Doing Nothing: A Love Letter

April was the first month in which I embraced doing nothing.


I had just passed the one year mark since quitting my full-time job to explore “the next step” — a natural occasion to look back on what I’d accomplished and learned over the last year, and what the next year would bring. During my first year of independence, I traveled (to Iceland for a week, to China twice), worked as a freelancer for two different companies, and started teaching. I was even lucky enough to be able to keep myself busy and financially afloat for the year. I was learning and doing a lot, but it never felt like enough.

More frustratingly, I was no closer to a clear answer about what I wanted to do next.

In such moments of confusion, I have a tendency to leap into as many projects as I can find to distract myself. This time, I decided to do something far more uncomfortable: give myself a month off from hustling to see what, if anything, would emerge.


To celebrate my newfound free time, I decided to start taking weekly Alexander Technique classes.

A friend had suggested the Alexander Technique after I’d complained about starting to develop old man problems like back pain and carpal tunnel syndrome. I’d tried massage and yoga, but somehow I knew that the problem was more fundamental. I felt like an awkward bag of meat; I didn’t know how to stand, or sit, or walk properly. I didn’t know — and therefore, didn’t trust — my own body.

The Alexander Technique is an educational process that teaches bodily awareness, good alignment, and unlearning bad physical habits. It seemed like exactly the right solution.

Unexpectedly, it helped me understand why I needed to take a break, too.

The right way to sit, according to the Alexander Technique. Image credit.

My Alexander Technique classes are split into two parts. During the first part, my instructor observes as I sit down and stand up, then guides me through how to do these motions correctly. As we work on these basic movements, she dispels fundamental misconceptions I have about my body and introduces more useful mental models. “You’re bending from up here, but your hips are actually all the way down here,” she’ll tell me, tapping a spot several inches below my previous guess. I bend again, hinging at the right spot, and the tension in my lower back vanishes. This is the slow, funny process by which my body and I learn to trust each other.

It’s kind of bizarre to pay someone else to tell you where your own bones are, but this is the Alexander Technique’s first lesson: when it comes to identifying problems in entrenched systems, external perspective is absolutely necessary.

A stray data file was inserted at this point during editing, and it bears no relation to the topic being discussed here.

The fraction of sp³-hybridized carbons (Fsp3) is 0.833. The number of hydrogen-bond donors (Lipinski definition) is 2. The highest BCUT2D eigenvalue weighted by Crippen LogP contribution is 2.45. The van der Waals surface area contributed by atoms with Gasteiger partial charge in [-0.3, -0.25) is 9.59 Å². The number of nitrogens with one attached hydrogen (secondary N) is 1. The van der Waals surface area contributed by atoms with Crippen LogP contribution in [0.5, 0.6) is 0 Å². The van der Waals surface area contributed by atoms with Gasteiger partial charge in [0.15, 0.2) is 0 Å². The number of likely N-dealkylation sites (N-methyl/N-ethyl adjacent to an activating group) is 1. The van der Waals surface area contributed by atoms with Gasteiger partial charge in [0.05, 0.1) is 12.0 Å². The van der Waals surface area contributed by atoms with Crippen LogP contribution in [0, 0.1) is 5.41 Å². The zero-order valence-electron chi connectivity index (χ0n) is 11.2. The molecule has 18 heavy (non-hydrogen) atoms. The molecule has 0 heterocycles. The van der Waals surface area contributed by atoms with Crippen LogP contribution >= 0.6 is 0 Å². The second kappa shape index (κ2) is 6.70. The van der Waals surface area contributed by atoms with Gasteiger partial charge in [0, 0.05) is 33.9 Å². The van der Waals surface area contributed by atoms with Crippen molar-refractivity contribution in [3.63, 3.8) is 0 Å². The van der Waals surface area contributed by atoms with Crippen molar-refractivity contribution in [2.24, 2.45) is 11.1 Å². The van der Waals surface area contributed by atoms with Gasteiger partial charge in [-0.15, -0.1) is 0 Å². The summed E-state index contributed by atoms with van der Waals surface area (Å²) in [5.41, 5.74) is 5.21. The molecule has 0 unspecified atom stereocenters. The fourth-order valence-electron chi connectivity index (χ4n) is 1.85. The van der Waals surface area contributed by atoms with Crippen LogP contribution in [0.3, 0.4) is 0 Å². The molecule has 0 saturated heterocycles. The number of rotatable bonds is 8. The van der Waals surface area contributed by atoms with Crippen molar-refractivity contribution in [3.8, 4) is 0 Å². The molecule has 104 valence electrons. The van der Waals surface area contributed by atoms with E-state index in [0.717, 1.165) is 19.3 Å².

During the second part of the class, I lie on my back on a raised table while the instructor moves around me, verbally and physically coaxing each of my muscles to unflex and give in to gravity. She’s providing the guidance, but I have to do the relaxing myself. This practice is known as “constructive rest,” and it’s surprisingly difficult.

Until recently, “resting” meant slumping my entire body into the couch to watch four hours of Netflix until passing out. Constructive rest, on the other hand, requires actively identifying, acknowledging, and releasing each muscle. I slowly convince each muscle in my body to relax and stop bracing against imaginary stress. Sometimes, this involves finding where the muscle is wired up to my brain in the first place, or learning what a state of relaxation even feels like for a permanently tense joint. It feels deeply, unsettlingly uncomfortable and challenging. From the outside, though, it just looks like I’m wriggling on a table.

Constructive rest, I realized, is exactly what I had elected to do with my month off. Though it wasn’t visible on the outside, I was doing some mental spring cleaning: recalibrating my interests and skills, letting go of tendencies I no longer needed as defenses or lifelines, and just generally restoring myself to a new state of balance. Of readiness.

Since embracing the value of doing nothing, I’ve been more productive than ever. The release of old habits has freed me up to try new things, like writing every week. Through the painfully honest evaluation of what I’ve done and what I’d like to do, I’ve found surprising new patterns and directions. By giving myself space, I’ve even found my next step.


Christina Xu is an organizational designer, ethnographer, and enabler based in New York. You’ll hear about her next step very soon!